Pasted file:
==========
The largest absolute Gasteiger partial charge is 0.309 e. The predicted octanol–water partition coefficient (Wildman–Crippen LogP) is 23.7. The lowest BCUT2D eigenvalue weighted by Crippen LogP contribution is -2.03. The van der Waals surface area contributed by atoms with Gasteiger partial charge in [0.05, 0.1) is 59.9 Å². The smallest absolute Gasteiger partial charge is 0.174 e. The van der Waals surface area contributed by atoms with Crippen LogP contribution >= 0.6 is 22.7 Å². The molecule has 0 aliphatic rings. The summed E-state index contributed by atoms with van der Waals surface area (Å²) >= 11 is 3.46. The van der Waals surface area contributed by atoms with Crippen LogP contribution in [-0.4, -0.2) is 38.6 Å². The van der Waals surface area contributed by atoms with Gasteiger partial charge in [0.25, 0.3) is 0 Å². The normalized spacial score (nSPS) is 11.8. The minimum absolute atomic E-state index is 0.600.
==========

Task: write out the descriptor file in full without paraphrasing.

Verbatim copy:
The largest absolute Gasteiger partial charge is 0.309 e. The predicted octanol–water partition coefficient (Wildman–Crippen LogP) is 23.7. The lowest BCUT2D eigenvalue weighted by Crippen LogP contribution is -2.03. The van der Waals surface area contributed by atoms with Gasteiger partial charge in [0.05, 0.1) is 59.9 Å². The smallest absolute Gasteiger partial charge is 0.174 e. The van der Waals surface area contributed by atoms with Crippen LogP contribution >= 0.6 is 22.7 Å². The molecule has 0 aliphatic rings. The summed E-state index contributed by atoms with van der Waals surface area (Å²) >= 11 is 3.46. The van der Waals surface area contributed by atoms with Crippen LogP contribution in [-0.4, -0.2) is 38.6 Å². The van der Waals surface area contributed by atoms with Gasteiger partial charge in [0.25, 0.3) is 0 Å². The normalized spacial score (nSPS) is 11.8. The minimum absolute atomic E-state index is 0.600.